In a Word

nefandous
adj. not to be spoken of, unmentionable

tacenda
n. things to be passed over in silence

Working Conditions

http://commons.wikimedia.org/wiki/File:Jane_Austen.jpg

Half of Jane Austen’s oeuvre was written on a tiny table in the family parlor, subject to continual interruptions. In his Memoir of Jane Austen, James Edward Austen-Leigh wrote:

The first year of her residence at Chawton seems to have been devoted to revising and preparing for the press ‘Sense and Sensibility,’ and ‘Pride and Prejudice'; but between February 1811 and August 1816, she began and completed ‘Mansfield Park,’ ‘Emma,’ and ‘Persuasion,’ so that the last five years of her life produced the same number of novels with those which had been written in her early youth. How she was able to effect all this is surprising, for she had no separate study to retire to, and most of the work must have been done in the general sitting-room, subject to all kinds of casual interruptions. She was careful that her occupation should not be suspected by servants, or visitors, or any persons beyond her own family party. She wrote upon small sheets of paper which could easily be put away, or covered with a piece of blotting paper. There was, between the front door and the offices, a swing door which creaked when it was opened; but she objected to having this little inconvenience remedied, because it gave her notice when anyone was coming.

He adds: “I have no doubt that I, and my sisters and cousins, in our visits to Chawton, frequently disturbed this mystic process, without having any idea of the mischief that we were doing; certainly we never should have guessed it by any signs of impatience or irritability in the writer.”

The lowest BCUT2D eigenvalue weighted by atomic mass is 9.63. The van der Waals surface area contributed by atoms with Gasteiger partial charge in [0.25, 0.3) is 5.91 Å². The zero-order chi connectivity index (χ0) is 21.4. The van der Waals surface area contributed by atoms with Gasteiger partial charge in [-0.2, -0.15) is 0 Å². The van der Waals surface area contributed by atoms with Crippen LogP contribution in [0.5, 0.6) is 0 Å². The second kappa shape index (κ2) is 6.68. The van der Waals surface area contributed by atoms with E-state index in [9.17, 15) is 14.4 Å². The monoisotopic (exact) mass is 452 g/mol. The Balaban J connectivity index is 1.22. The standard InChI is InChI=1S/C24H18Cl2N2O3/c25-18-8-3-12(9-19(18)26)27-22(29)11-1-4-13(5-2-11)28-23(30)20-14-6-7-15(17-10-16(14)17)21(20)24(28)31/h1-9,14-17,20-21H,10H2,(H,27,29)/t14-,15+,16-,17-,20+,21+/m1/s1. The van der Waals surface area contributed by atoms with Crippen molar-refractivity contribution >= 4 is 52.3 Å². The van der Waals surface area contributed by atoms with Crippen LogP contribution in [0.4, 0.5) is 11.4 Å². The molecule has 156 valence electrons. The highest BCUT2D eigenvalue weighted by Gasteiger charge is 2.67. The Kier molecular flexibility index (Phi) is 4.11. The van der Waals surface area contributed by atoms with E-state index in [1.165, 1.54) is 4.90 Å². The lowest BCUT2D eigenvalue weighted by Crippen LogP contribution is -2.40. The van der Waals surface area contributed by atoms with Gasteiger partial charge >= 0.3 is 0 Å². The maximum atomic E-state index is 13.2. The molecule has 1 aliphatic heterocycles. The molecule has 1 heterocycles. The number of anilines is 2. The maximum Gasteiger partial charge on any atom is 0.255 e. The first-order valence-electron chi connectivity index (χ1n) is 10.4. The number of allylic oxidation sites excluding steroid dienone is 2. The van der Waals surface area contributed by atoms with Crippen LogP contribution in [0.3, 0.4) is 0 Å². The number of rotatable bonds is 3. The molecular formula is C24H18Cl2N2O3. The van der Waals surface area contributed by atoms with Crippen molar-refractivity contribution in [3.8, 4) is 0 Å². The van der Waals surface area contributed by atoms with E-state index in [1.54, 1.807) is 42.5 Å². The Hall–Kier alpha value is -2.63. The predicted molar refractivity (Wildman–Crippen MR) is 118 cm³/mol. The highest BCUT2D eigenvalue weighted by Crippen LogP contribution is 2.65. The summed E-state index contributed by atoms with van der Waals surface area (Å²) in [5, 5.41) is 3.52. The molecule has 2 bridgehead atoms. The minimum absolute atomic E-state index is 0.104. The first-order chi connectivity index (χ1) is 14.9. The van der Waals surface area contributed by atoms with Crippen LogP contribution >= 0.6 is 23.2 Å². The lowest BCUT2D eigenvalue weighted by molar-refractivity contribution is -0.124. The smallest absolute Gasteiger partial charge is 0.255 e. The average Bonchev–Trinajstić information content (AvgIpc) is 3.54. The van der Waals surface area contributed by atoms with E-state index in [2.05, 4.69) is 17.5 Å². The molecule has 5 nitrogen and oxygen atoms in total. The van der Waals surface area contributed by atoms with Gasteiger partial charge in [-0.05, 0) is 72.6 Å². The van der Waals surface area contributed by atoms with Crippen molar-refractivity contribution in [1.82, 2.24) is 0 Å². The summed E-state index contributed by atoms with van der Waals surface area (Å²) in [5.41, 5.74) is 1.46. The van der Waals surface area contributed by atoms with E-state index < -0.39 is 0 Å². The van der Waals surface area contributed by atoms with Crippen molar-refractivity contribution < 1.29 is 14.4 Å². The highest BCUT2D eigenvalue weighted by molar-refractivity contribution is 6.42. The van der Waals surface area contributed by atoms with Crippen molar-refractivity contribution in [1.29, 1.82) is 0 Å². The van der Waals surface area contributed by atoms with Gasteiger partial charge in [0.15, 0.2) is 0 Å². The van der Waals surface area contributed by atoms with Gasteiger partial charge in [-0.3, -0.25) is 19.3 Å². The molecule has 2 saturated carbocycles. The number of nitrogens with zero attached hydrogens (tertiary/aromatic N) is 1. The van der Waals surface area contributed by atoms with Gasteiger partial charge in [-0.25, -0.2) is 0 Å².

Edge Case

A circular table stands in a corner, touching both walls. A certain point on the table’s edge is 9 inches from one wall and 8 inches from the other. What’s the diameter of the table?

Click for Answer

Duck Doom

https://www.google.com/patents/US5572823

James Savaria’s “hand-held decoy and hunter shield,” patented in 1996, is pretty straightforward: You hold up an oversized silhouette of a game fowl and peer through a screen at your quarry. It can be held with a handgrip or planted in the ground.

It seems just as promising as the alternatives.

“Canine Jealousy”

A letter to the Spectator, Dec. 12, 1891:

I am not versed in dog-lore, and it may be that my love for the animal makes me an ill judge of the importance of the following story; but a friend vouches for its truth, and to my mind it has its importance, not from its display of jealousy, but from the dog’s deliberate acceptance of the undoubtedly changed condition, and the clearly metaphysical character of his motive.

The story is this. A young man had owned for some years a dog who was his constant companion. Recently the young man married, and moved with his bride and his dog into a house on the opposite side of the street from his father’s house, his own former home. The dog was not happy, for the time and attention which had formerly been his was now given to the young wife. In many ways he showed his unhappiness and displeasure, in spite of the fact that the master tried to reconcile him and the bride to win him. One day when the master came home, his wife sat on his knee, while Jack was lying by the fire. He rose from his place, came over to the couple, and expressed his disapproval. ‘Why, Jack,’ said the master, ‘this is all right, she’s a good girl,’ and as he spoke, he patted her arm. Jack looked up at him, turned away, and left the room. In a moment they heard a noise, and going into the hall, they found Jack dragging his bed downstairs. When he reached the front door, he whined to be let out, and when the door was opened, he dragged his bed down the steps, across the street to his old home, where he scratched for admittance. Since then he has never been back to his master, refusing all overtures.